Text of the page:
A Night on The Town, Libyan Revolution Style
A night out in the eastern Libyan city of Benghazi is not everyone's idea of fun. There are no cinemas, no clubs, only a handful of open restaurants and alcohol is illegal.
But while the war being fought 240 kilometers (150 miles) away is on everyone's mind, Libyans are still game for a night out.
These days the place to be seen in the rebel stronghold of Benghazi is, without doubt, the freshly renamed Tahrir (Liberation) Square.
Bounded by the city on one side and the Mediterranean on the other, the square's concrete heart has been covered by a giant woven mat, converting the plaza into -- in turn -- a sit-down concert hall and an open-air mosque.
Children, families and men of all ages flock there each evening, listening to music, debating politics and finding out the latest news and rumors about the front and the fate of Moammer Gadhafi.
By 9 pm the square is thronged with thousands of people in various states of recline. That is before the faithful snap into regimental lines for Isha, the final prayer of the day, and the real crowds start arriving.
Around the mat vendors sell kebabs, revolutionary branded T-shirts, key chains and, of course, the omnipresent red, black and green rebel flags.
Libya's post-revolution media are also out in force, with Libya Al-Hurra (Free Libya) television filming an endless stream of debates and projecting them live onto the wall of the courthouse.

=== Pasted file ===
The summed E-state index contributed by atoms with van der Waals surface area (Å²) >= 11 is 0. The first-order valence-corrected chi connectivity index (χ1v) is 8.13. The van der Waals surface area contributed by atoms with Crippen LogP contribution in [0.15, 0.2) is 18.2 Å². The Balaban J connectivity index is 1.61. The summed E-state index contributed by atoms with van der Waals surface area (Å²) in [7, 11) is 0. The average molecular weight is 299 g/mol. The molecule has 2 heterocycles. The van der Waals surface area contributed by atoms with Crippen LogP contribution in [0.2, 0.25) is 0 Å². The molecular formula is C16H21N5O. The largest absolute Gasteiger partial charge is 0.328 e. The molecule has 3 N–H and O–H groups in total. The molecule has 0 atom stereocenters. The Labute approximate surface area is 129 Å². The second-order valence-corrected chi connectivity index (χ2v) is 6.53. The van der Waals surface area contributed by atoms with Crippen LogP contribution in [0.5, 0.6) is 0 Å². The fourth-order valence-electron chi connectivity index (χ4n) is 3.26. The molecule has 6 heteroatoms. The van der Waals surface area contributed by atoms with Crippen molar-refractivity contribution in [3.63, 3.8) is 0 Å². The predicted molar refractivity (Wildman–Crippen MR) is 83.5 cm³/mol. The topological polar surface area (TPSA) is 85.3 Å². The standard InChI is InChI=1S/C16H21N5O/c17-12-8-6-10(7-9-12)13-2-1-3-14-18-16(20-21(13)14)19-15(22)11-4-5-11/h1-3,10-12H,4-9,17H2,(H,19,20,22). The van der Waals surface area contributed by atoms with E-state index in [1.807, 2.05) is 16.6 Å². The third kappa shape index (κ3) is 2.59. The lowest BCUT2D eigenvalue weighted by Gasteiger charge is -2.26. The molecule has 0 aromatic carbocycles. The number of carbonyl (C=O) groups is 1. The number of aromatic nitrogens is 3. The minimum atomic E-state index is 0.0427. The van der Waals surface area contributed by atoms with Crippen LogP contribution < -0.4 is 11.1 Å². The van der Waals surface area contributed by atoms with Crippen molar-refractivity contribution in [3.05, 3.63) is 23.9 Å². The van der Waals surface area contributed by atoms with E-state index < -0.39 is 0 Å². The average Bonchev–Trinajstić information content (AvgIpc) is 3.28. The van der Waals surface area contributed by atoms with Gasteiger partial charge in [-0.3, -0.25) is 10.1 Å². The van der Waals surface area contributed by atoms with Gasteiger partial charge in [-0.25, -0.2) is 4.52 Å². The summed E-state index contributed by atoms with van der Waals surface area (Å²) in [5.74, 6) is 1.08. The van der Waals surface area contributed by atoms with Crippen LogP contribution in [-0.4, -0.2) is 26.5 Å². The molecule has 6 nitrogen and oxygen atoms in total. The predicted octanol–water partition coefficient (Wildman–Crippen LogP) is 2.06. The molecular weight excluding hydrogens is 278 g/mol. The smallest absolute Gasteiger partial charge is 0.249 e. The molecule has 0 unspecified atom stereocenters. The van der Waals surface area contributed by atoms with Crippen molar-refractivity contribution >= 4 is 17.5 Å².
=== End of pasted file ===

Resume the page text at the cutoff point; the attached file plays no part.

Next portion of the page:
In a sign of just how much has changed in the Islamic world this year, large U.S., British and French flags fly beside messages of thanks for NATO's decision to save this city's people.
Without irony, a giant portrait of Omar Mukhtar -- a hero of Libya's independence -- hangs beside the flag of Italy, the country that hanged him for insurrection.
On the corniche, which bounds the square to the northwest, there is a long string of tents sponsored by everything from football teams to military forces.
Some contain images of fighting in the city, and in Misrata, the rebel-held port city across the Gulf of Sirte which is still under fire by Gadhafi's forces.
Children and adults queue up to sit in the cockpit of a nearby MiG-23, like the one downed by Gadhafi's forces in the early days of the Battle for Benghazi. The only attraction with a longer waiting time may be the nearby bouncy castles.
"Sometimes we demonstrate and sometimes we play," said 13-year-old Ali Nasser as he waited his turn on one of the quad bikes racing up and down the corniche pulling wheelies.